Pat Stacey: Latest Christmas Carol adaptation looks like the dreaded 'reimagining'
Who needs another Christmas Carol? asks Pat Stacey
Remember when you were a kid and your parents and grandparents used to complain that Christmas seemed to be coming earlier every year? You couldn’t figure out why they were moaning and rolling their eyes. Because for you, Christmas couldn’t come early enough.
Well, here you are now, doing a bit of moaning and eye-rolling of your own. Maybe you’re not a parent or a grandparent, or maybe you are; either way, you know what they were getting at.
Christmas does seem to come earlier every year. A lot of hotels, shops, pubs and restaurants already have their trees and decorations up.
You might even have a neighbour whose house is already so overpopulated with inflatable snowmen and light-up reindeer, it looks like a gaudy Las Vegas brothel that’s going with a Santa’s Christmas Wonderland theme.
Please log in or register with Independent.ie for free access to this article.
Meanwhile, in supermarkets – by far the biggest offenders when it comes to premature Christmas celebrations – the seasonal songs were already blasting loudly from the speakers before the last Halloween zombie had shuffled back into its grave for another year.
It’s enough to give you a right pain in the baubles – and that’s coming from someone who absolutely loves Christmas. If it’s a choice between fake jollity that will have evaporated like snow on a radiator by the time December 31 rolls around or no jollity at all, I’ll take the fake variety every time. But, please, just hold off for another few weeks, okay.
That said, it’s probably a little early to be opening television’s big box of Christmas gifts, primarily because we don’t yet know what’s inside the box. Except... we kind of do.
This week, the BBC lifted the lid, just a tiny crack, to give us a fleeting glimpse of what it’s hiding beneath the shiny paper and bows.
We know there’s a Mrs Brown’s Boys Christmas special. But then there’s always a Mrs Brown’s Boys Christmas special. It’s become as much of a dreary BBC Christmas Day fixture as the Queen’s speech, only with more F-words.
RTE will surely be relieved, though. At least it means our beleaguered national broadcaster will have something to show on December 25, in the event it can’t find enough loose change down the back of the sofa to make a few Christmas shows of its own.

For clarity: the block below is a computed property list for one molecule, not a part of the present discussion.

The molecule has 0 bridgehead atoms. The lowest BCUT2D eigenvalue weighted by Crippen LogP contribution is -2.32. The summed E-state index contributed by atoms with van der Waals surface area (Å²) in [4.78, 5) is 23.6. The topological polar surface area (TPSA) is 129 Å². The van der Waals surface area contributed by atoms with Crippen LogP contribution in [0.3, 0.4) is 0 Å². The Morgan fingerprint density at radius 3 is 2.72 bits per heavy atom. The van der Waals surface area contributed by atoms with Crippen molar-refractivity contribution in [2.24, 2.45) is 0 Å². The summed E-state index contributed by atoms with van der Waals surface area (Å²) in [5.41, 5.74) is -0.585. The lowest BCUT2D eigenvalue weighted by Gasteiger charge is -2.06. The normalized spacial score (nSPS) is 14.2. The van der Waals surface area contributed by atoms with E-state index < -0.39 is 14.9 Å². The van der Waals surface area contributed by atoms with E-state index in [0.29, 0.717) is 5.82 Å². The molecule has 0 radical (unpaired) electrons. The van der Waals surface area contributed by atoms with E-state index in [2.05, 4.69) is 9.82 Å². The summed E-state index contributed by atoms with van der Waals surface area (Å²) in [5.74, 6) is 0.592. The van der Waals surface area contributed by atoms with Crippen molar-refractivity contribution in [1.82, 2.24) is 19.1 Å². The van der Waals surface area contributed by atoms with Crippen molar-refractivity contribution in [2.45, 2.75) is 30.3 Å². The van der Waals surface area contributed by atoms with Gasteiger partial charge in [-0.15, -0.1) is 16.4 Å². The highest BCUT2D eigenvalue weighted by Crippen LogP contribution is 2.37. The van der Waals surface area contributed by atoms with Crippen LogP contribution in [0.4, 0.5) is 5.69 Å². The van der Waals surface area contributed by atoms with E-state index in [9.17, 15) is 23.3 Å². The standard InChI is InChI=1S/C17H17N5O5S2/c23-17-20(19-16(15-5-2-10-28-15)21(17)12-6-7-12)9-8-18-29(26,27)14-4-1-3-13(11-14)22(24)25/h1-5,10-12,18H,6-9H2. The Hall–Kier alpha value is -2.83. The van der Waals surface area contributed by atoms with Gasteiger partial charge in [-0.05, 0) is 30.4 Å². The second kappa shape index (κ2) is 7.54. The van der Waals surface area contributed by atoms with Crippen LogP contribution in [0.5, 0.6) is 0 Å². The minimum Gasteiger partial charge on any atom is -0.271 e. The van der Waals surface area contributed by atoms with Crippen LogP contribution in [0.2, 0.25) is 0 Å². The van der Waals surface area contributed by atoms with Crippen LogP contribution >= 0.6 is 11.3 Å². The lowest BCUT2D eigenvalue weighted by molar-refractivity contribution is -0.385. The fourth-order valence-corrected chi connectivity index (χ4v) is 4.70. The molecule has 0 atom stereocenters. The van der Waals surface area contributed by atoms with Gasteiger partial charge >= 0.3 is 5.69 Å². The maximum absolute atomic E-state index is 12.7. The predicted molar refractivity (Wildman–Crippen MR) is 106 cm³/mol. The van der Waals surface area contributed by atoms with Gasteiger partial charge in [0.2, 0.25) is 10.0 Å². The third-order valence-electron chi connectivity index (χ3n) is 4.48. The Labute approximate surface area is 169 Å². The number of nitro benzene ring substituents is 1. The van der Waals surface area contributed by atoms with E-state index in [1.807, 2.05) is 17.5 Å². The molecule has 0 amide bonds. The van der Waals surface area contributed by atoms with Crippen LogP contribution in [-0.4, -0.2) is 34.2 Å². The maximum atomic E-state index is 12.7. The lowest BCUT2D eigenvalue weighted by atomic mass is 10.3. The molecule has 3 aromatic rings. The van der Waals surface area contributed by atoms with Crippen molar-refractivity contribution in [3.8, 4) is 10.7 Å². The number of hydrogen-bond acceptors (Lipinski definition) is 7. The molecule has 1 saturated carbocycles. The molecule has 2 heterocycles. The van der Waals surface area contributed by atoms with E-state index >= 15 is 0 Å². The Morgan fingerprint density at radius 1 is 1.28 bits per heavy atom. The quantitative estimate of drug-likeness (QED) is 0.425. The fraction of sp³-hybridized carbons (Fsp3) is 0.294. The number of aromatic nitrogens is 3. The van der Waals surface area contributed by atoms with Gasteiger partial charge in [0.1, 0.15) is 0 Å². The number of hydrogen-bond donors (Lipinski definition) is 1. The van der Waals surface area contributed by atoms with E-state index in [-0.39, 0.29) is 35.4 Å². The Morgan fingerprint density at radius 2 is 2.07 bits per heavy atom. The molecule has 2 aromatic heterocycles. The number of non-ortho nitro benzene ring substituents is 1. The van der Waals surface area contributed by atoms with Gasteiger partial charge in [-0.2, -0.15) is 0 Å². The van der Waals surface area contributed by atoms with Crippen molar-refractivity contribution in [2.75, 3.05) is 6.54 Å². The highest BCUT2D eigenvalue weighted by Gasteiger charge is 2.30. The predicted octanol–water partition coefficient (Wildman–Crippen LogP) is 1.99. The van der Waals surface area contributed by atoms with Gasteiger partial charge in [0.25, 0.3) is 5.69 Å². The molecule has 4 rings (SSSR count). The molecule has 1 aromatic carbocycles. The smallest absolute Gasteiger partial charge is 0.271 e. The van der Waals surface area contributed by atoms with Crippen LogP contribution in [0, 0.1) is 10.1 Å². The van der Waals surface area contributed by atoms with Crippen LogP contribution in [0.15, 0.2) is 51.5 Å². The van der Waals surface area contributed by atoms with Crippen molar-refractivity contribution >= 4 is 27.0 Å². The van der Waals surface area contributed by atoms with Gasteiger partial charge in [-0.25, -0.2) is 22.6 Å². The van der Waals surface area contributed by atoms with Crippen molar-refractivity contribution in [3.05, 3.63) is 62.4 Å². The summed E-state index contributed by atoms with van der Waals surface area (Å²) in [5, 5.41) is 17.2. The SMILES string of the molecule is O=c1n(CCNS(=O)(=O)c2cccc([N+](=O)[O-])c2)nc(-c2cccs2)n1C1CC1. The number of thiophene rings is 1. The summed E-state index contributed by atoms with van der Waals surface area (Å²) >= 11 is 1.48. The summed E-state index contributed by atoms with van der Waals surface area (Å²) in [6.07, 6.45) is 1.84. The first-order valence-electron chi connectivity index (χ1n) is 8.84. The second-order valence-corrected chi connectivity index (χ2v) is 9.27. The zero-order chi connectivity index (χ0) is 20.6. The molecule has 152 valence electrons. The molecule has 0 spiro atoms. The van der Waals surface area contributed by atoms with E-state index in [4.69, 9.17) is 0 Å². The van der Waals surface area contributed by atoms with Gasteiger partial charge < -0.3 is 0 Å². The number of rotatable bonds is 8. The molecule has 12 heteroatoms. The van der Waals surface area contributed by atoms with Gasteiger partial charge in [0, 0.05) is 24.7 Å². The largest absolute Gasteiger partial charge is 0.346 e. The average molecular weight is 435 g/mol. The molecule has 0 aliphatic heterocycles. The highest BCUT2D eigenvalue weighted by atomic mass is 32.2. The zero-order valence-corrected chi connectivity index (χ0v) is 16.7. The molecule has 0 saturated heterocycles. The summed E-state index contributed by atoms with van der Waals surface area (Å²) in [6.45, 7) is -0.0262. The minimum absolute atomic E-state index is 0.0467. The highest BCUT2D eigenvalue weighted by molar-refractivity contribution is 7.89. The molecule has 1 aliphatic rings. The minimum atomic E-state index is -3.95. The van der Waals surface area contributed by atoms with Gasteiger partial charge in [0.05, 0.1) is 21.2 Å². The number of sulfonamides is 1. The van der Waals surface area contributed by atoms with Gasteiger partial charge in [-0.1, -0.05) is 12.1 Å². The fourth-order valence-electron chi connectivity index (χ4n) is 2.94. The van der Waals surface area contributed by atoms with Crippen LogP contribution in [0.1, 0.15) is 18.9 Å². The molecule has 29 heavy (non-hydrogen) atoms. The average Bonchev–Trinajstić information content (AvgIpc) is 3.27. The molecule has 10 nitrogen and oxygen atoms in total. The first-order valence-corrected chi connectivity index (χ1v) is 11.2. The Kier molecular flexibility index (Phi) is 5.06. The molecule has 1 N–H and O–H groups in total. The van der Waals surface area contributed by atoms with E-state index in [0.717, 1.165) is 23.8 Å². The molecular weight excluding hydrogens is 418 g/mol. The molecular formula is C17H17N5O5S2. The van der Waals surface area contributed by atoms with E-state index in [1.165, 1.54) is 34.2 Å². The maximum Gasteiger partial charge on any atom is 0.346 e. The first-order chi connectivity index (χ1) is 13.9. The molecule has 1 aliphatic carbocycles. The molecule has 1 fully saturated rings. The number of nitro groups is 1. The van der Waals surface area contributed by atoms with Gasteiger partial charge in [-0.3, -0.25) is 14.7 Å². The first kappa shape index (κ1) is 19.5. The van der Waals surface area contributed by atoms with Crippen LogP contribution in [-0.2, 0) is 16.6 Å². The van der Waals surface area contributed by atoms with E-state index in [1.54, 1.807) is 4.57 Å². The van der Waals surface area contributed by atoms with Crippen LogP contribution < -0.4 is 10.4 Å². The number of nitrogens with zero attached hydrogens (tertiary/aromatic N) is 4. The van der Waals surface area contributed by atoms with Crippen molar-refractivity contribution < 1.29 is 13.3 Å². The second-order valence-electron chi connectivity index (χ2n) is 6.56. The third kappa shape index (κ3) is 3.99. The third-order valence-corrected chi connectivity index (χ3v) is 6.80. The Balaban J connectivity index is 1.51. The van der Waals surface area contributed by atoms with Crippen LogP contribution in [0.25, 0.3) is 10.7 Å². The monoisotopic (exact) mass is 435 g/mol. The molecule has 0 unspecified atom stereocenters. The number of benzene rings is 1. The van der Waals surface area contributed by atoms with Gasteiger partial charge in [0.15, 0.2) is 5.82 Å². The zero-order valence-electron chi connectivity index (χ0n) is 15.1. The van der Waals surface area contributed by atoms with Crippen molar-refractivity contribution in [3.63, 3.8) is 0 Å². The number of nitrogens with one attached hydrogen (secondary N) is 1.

There’s a Gavin & Stacey Christmas special, which is the TV equivalent of receiving a used, snot-encrusted handkerchief as a Christmas present.
Another ghost of Christmas past putting in an appearance is children’s show Worzel Gummidge – although it’s a reboot, written by and starring Mackenzie Crook, of Detectorists fame. Let’s hope he can use his metal detector to unearth a few jokes better than the one in that series.
There’s also a new MR James ghost story adaptation from Mark Gatiss (yay), a six-part drama about English model/topless showgirl Christine Keeler (sounds promising), and another Agatha Christie (not bothered).
But wait, what’s this? Why, it’s a new version of A Christmas Carol to go along to with the 6,000 other versions already in existence. It has Guy Pearce as Ebenezer Scrooge, backed up by a cast including Andy Serkis, Stephen Graham and Charlotte Riley.
It’s in three parts, which presumably means three hours, from a book that barely nudges past 100 pages, and it’s written by Stephen Peaky Blinders Knight. Will the ghosts be packing razor blades, I wonder?
The BBC promises us it will be “spine-chilling”. Right.
Oooh, there’s a trailer: it looks dark and grim. Yeah, you’ve got to think: what a story with four ghosts, visions of starving workhouse children and a glimpse into hell needs, is some extra dark and grim. I bet there’ll be thinly-veiled contemporary references, too.
Nobody has yet used the word “reimagined”, but you can tell that’s what they’ve done... Just like they “reimagined” The War of the Worlds.
Right, that’s that sorted. It’s The Muppet Christmas Carol DVD in our house again this year. There, BBC. Fixed it for you.